While Eckersley and some administrators say the most valuable part of a business is the customer list, Steve D’Souza, the managing director of up-and-coming New Zealand print group Kalamazoo, says the workforce is the most important asset. 

Kalamazoo has made a habit of buying up companies in trouble. Acquisitions of distressed companies have helped Kalamazoo quadruple revenue to reach $130 million in just two years.

D’Souza buys companies before they are put into receivership. He says the banks approach him to acquire the companies and take their debt off their books. “The banks normally bring it to me or tell me it will go into liquidation. I look at the numbers. I look at what changes I can make and see whether I can save jobs. If I can save jobs, I get involved. If I can’t, I don’t.”

For due diligence, he looks at numbers such as the ratios of direct employment costs and variable costs. 

“When you are in the game for a long time, you have a good gut feel of what you can and cannot do. I don’t spend thousands of dollars appointing accountants to do due diligence, I just look at key numbers and then make a choice,’’ he says.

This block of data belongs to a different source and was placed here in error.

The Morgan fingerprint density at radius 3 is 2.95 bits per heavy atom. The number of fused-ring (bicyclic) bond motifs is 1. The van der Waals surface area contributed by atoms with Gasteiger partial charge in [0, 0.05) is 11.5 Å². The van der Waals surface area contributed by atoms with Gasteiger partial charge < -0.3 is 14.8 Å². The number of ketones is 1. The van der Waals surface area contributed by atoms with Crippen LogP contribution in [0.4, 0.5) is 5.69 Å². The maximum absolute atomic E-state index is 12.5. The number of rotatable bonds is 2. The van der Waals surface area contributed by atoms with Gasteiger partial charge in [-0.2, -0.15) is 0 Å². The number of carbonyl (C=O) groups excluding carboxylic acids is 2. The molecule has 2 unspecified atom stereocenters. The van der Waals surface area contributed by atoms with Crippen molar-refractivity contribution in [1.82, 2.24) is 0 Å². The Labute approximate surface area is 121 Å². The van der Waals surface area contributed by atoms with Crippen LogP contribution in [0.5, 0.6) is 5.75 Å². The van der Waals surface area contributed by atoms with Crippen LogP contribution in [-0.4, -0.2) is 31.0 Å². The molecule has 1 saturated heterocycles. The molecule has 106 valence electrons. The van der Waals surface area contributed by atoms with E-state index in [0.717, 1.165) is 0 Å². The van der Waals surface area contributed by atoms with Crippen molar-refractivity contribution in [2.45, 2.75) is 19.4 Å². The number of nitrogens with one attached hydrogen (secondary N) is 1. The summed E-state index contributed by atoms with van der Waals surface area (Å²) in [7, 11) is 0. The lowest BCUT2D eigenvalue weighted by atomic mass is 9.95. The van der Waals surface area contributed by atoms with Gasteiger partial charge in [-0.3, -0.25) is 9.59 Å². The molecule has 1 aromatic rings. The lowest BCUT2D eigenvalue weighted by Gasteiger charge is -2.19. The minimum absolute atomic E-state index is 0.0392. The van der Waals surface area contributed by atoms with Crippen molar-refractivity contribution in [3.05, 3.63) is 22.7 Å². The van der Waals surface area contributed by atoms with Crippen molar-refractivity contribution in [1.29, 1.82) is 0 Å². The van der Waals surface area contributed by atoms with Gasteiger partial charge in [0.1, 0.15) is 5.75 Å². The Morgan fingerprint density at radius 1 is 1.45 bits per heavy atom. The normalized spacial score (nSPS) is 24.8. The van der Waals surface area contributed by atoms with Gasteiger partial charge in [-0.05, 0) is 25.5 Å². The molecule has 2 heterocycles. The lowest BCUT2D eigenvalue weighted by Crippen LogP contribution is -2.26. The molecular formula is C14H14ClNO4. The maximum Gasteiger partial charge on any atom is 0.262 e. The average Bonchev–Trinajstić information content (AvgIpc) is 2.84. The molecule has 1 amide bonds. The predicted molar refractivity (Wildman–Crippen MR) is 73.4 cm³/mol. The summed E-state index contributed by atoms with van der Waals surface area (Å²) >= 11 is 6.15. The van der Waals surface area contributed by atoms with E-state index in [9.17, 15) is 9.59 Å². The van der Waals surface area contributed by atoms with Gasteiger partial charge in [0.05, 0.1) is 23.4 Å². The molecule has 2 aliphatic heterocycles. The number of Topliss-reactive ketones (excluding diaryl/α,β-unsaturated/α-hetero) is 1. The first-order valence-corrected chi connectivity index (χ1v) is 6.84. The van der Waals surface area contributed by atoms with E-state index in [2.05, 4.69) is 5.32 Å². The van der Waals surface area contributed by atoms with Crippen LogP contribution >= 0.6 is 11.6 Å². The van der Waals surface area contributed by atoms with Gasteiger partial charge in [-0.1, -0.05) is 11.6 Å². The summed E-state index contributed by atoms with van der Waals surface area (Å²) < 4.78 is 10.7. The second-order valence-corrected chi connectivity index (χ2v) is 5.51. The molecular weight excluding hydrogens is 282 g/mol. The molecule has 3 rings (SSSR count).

Another printer, who asked not to be named, agrees the workforce is the most important asset. “You want the best staff, you want someone who knows where all the plates are, who the customers are and how to deal with them. You would want that sort of thing in place.”

Real estate and capital equipment – valuable in other sectors – may not be worth as much in this game. Most premises are leased, and kit is only valuable if the acquirer doesn’t have it and needs it.

But there are exceptions. When Sands Print Group was sold out of liquidation to BPA Print Group and TIC Group this year, the liquidators at Lawler Draper Dillon got $1.7 million for the plant and equipment but only about $200,000 for the client list. This was despite the fact 75% of Sands Print’s seemingly blue-chip customer base comprised top 200 companies, such as Coles, Target, Kmart and Sigma.

One printer, who would only speak off the record, tells ProPrint that he was always looking for an acquisition target among businesses that had gone into receivership or administration but had not been successful so far.

“Over the past five years, we have looked at 10 to 15 companies. With the exception of two, they were either too far gone or there were red flags, like the sales staff had gone to new companies and taken the customers with them.”